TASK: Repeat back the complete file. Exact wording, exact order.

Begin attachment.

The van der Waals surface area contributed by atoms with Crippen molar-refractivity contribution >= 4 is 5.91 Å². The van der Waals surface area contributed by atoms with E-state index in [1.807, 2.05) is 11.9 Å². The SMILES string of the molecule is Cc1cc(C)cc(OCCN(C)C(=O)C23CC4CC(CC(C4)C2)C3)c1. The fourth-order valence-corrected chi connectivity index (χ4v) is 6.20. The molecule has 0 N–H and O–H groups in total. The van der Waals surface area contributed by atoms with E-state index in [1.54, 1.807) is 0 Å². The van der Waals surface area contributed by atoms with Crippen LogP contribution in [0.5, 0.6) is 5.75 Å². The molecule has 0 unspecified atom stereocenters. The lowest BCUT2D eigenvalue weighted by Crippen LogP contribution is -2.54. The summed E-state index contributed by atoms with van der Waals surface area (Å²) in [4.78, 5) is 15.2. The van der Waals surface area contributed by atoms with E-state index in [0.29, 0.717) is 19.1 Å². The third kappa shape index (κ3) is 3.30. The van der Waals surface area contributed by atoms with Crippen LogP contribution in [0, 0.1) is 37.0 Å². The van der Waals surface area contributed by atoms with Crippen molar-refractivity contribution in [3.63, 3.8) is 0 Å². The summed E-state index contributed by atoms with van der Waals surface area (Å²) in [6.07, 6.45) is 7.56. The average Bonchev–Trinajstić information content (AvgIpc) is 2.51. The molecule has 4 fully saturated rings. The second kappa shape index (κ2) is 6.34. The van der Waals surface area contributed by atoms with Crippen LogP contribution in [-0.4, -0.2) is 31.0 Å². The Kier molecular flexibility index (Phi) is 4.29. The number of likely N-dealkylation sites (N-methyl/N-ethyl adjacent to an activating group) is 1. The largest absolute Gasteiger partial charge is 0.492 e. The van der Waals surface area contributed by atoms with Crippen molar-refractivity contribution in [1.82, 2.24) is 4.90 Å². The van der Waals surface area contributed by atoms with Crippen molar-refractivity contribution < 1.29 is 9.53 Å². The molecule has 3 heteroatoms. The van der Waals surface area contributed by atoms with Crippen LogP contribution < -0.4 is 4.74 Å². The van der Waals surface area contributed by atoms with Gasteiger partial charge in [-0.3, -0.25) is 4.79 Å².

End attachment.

The van der Waals surface area contributed by atoms with Crippen molar-refractivity contribution >= 4 is 5.91 Å². The van der Waals surface area contributed by atoms with E-state index in [1.807, 2.05) is 11.9 Å². The SMILES string of the molecule is Cc1cc(C)cc(OCCN(C)C(=O)C23CC4CC(CC(C4)C2)C3)c1. The fourth-order valence-corrected chi connectivity index (χ4v) is 6.20. The molecule has 0 N–H and O–H groups in total. The van der Waals surface area contributed by atoms with E-state index in [1.54, 1.807) is 0 Å². The van der Waals surface area contributed by atoms with Crippen LogP contribution in [0.5, 0.6) is 5.75 Å². The molecule has 0 unspecified atom stereocenters. The lowest BCUT2D eigenvalue weighted by Crippen LogP contribution is -2.54. The summed E-state index contributed by atoms with van der Waals surface area (Å²) in [4.78, 5) is 15.2. The van der Waals surface area contributed by atoms with E-state index in [0.29, 0.717) is 19.1 Å². The third kappa shape index (κ3) is 3.30. The van der Waals surface area contributed by atoms with Crippen LogP contribution in [0, 0.1) is 37.0 Å². The van der Waals surface area contributed by atoms with Crippen molar-refractivity contribution in [3.63, 3.8) is 0 Å². The summed E-state index contributed by atoms with van der Waals surface area (Å²) in [6.07, 6.45) is 7.56. The average Bonchev–Trinajstić information content (AvgIpc) is 2.51. The molecule has 4 fully saturated rings. The second kappa shape index (κ2) is 6.34. The van der Waals surface area contributed by atoms with Crippen LogP contribution in [-0.4, -0.2) is 31.0 Å². The Kier molecular flexibility index (Phi) is 4.29. The number of likely N-dealkylation sites (N-methyl/N-ethyl adjacent to an activating group) is 1. The largest absolute Gasteiger partial charge is 0.492 e. The van der Waals surface area contributed by atoms with Crippen molar-refractivity contribution in [1.82, 2.24) is 4.90 Å². The van der Waals surface area contributed by atoms with Crippen molar-refractivity contribution < 1.29 is 9.53 Å². The molecule has 3 heteroatoms. The van der Waals surface area contributed by atoms with Crippen LogP contribution < -0.4 is 4.74 Å². The van der Waals surface area contributed by atoms with Gasteiger partial charge in [-0.3, -0.25) is 4.79 Å².